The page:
home Dev Log, Steampunk Panic Creating Steampunk Panic (Part 7)

Creating Steampunk Panic (Part 7)


The purpose of these Dev Logs will be to share with everyone the creation process for Steampunk Panic. A way to look behind the curtain, so to say. Some of these Dev Logs will be simple, others will give plenty of in-depth explanation for how things work or why things were done the way they were.

More Concepts!


While work was happening on the leaderboard and finalizing the server code, talked about in our last Dev Log, I asked two concept artists to explore two styles of the game: a device object to see and touch, or a full screen UI that makes your phone’s screen look like the body of the device. I provided the various concept art sketches we had already created, for inspiration and information for requirements. Let’s see what happened!

Concept #1: The Machine in your Phone/Tablet


I really liked the idea of the device being an object that you interacted with on the screen, so we asked our first concept artist to explore that area.

So yeah, holy crap! He really went all-in on the idea of the device being a cool machine that you interact with. I could see any of these machines being on the screen for the player to interact with, but I was definitely in love with the one on the left, and some of the features of the one in the middle.

But having the machine in your phone/tablet would make some sections smaller, could make parts of the machine hard to read, and in the end, make less of the screen usable or have important information.

Concept #2: Your Phone/Tablet is The Machine


Now, if your screen was effectively the body of the machine, holding your phone/tablet would feel you were holding the machine. So, let’s just do the full-screen UI. Enter our second concept artist.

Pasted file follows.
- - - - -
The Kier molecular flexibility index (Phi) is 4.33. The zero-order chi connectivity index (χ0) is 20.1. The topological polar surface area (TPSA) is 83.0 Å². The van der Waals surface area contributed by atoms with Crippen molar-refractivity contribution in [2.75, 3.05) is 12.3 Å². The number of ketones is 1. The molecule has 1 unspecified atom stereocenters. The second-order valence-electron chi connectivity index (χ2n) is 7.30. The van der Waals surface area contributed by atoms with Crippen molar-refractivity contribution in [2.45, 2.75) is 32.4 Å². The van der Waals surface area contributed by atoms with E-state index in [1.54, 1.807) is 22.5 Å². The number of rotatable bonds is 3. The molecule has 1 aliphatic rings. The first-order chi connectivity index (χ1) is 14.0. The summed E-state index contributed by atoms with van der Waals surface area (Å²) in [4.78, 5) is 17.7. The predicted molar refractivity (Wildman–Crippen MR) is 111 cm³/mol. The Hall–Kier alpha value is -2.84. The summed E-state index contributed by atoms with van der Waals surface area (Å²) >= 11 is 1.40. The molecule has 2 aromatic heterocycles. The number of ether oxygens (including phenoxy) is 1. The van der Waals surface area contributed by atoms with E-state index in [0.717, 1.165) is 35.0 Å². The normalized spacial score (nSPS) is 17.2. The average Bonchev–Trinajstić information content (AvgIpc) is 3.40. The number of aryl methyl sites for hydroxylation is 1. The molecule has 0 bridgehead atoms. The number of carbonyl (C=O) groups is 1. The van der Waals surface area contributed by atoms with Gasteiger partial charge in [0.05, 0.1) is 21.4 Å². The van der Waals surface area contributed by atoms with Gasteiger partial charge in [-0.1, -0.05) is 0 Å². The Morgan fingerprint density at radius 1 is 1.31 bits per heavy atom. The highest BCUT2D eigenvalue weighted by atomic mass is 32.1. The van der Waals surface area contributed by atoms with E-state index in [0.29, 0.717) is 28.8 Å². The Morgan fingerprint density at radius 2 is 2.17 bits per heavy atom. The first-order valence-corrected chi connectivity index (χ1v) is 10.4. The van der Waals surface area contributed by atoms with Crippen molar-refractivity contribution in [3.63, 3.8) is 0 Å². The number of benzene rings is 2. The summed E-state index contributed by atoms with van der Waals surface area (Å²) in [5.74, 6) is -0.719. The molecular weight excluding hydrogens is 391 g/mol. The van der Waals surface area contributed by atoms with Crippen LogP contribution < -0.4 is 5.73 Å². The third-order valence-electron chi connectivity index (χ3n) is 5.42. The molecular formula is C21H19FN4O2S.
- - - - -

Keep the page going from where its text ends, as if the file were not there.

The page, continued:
The first image reveals all of the important information that we need. It’s not too complex and is easy to read. It has a nice casual mobile game UI feel and that multiplier section is hot! I also like the little flip switch for turning on the fever mode. I really like this concept. When I put it on my phone, it felt like I was holding the device in my hand, and I was interacting with it. With animations placed on the tesla coils, spinning numbers, bubbles and more, this could really shine and be what we need!

The second image goes for a more complicated look, with more bells and whistles. The background would have slowly rotating gears, and that steampunk styled goblin could be an animated character who could slide in occasionally to distract the player by throwing gears or hitting things in the background. Or, he could appear at the start or end of the game to spin up the game, or wind it down. Basically, the goblin could be a character to provide more charm. You’re own little goblin in the palm of your hand.

Concept Winner


In the end, I really like the first image for Concept #2. It looks good and feels good and clearly tells the player everything they need to know. It’s not too distracting and would be a great fit for a mobile game.

With this concept selected, I believe we have nailed down the look and feel of the game. We can start working on the polished version of this screen and start developing the UI art for the game. The logo for the game can also be started, now that we have an aesthetic style!

Android Support!


All Android-specific code is now written and tested. In-App purchase code, ad viewing, server communication, local notifications, done. This is huge, because it means that I all code written from this point on is game code. I also have the Android publishing process figured out and tested, so when the time comes for Steampunk Panic’s iOS and Android release, it should be fairly straightforward for me.

Also, thanks to this work, I can roll this code into Eat the Moon’s common codebase used for all my games. I’ll be able to update the codebase for Idle Realm and Taco Cat Taco, letting them finally pop out on Android as well!

Coming Up


Monetization will be talked about next, as we have finalized what our plan will be.

We also need to start up UI concept art for the game dialogs as well as the game logo!

We also need to pick some music for the game that will match our new art aesthetic.

I can’t wait to share more of this process with you in the next couple Dev Logs!